BIRMINGHAM, England, May 2015 - A visit to the Smith and Pepper factory at the Museum of the Jewellery Quarter in Birmingham is a step back in time and a fascinating look at the jewellery making practices of the 20th Century.
| Museum of the Jewellery Quarter, Birmingham|
The factory at 78 and 79 Vyse Street in the heart of the Jewellery Quarter, which produced gold jewellery from 1899 until its closure in 1981, is like stepping into a time warp: everything has been left just as it was when the business shut with the retirement of three members of the Smith family.
Outdated tools and hand-written order books remain in the dark rooms of the factory, and there is no hint of the state-of-the-art computer-driven technologies that play such a big part in jewellery manufacturing today.
Without the health and safety legislation that is in force nowadays, work practices in the early part of the 20th Century were often hazardous, and the noise deafening, raising risks of work place accidents such as loss of fingers.
The factory management were careful to regularly collect and recycle gold dust residues from the jewellery crafted in the factory by well-trained goldsmiths.
| Birmingham Jewellery Quarter|
The jewellery included swallow designs, popular during the World Wars, and Egyptian style snake designs, after Egyptologist Howard Carter made ancient Egypt fashionable.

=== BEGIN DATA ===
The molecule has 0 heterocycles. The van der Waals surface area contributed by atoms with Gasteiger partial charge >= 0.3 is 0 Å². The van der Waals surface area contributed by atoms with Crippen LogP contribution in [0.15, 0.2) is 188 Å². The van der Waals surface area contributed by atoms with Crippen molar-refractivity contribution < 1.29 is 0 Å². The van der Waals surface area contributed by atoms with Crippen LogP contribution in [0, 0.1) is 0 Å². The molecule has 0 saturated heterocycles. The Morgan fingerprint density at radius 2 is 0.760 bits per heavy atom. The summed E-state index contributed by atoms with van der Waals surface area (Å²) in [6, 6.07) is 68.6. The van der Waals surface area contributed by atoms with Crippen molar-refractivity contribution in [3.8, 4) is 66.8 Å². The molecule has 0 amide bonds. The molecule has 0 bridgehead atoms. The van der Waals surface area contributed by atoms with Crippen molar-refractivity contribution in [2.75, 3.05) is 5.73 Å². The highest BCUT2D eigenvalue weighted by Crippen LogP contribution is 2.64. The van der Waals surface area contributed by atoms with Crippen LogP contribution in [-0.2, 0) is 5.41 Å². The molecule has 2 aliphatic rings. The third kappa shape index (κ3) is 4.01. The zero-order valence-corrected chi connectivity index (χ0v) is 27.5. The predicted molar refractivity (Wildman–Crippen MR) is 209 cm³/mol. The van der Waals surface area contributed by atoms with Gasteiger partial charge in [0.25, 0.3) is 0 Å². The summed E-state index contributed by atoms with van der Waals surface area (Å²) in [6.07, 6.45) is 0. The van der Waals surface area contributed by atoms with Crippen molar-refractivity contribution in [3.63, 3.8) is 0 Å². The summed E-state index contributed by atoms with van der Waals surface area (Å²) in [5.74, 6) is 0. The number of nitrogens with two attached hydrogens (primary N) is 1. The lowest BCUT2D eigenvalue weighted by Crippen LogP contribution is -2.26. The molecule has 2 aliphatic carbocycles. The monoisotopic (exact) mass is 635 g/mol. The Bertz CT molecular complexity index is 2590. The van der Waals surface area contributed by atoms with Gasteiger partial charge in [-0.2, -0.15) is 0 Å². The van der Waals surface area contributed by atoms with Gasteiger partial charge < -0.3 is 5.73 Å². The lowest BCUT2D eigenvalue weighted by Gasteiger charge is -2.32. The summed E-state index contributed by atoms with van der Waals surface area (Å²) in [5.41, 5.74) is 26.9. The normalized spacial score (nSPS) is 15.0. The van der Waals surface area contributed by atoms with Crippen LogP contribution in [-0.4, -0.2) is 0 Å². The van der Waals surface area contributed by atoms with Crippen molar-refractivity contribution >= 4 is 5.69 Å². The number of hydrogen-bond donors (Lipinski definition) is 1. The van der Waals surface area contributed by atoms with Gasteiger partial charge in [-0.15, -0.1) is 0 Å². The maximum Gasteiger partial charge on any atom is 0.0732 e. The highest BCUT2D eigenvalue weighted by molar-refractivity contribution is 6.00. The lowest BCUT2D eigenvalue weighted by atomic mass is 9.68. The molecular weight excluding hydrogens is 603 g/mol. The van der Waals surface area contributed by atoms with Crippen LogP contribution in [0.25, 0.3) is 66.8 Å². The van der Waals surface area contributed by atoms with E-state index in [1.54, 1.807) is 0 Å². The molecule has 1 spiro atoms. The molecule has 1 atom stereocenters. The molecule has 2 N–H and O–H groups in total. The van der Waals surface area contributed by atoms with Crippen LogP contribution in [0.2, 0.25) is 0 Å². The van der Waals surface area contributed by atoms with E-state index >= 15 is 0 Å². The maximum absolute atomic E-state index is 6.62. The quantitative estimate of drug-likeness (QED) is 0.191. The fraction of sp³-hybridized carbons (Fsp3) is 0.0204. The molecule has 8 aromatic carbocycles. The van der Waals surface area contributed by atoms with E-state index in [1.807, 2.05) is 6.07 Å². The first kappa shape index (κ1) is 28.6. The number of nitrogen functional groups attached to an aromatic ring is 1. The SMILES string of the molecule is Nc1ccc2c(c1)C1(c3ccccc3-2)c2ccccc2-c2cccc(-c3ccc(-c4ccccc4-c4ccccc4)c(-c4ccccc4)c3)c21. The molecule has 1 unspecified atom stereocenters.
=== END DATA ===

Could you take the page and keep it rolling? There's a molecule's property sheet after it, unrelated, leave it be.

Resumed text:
Hallmarking took place at the nearby Birmingham Assay Office.
The Birmingham Jewellery Quarter has a rich history of jewellery making, in the centre of Birmingham, just 15 minutes’ walk from Birmingham New Street railway station.
Families would spend their lives working for companies in the district, a patchwork of redbrick terraced houses, now with its own Jewellery Quarter railway station.
In the First World War, battalions were organised from residents and artisans of the Jewellery Quarter.
Jewellery making in Birmingham suffered in the second half of the 20th Century due to competition from countries such as India and Thailand where labour costs were cheaper.
However, jewellery manufacture is still alive in the Jewellery Quarter today, such as at Weston Beamor, on Vyse Street, which uses the latest technologies to produce jewellery for both the domestic and export markets.
The Jewellery Quarter is now a closely knit community of manufacturing units, retail shops selling diamond bridal rings and pre-owned watches, characterful eateries and old pubs, and is notable for its absence of chain stores that fill so many of Britain’s high streets today.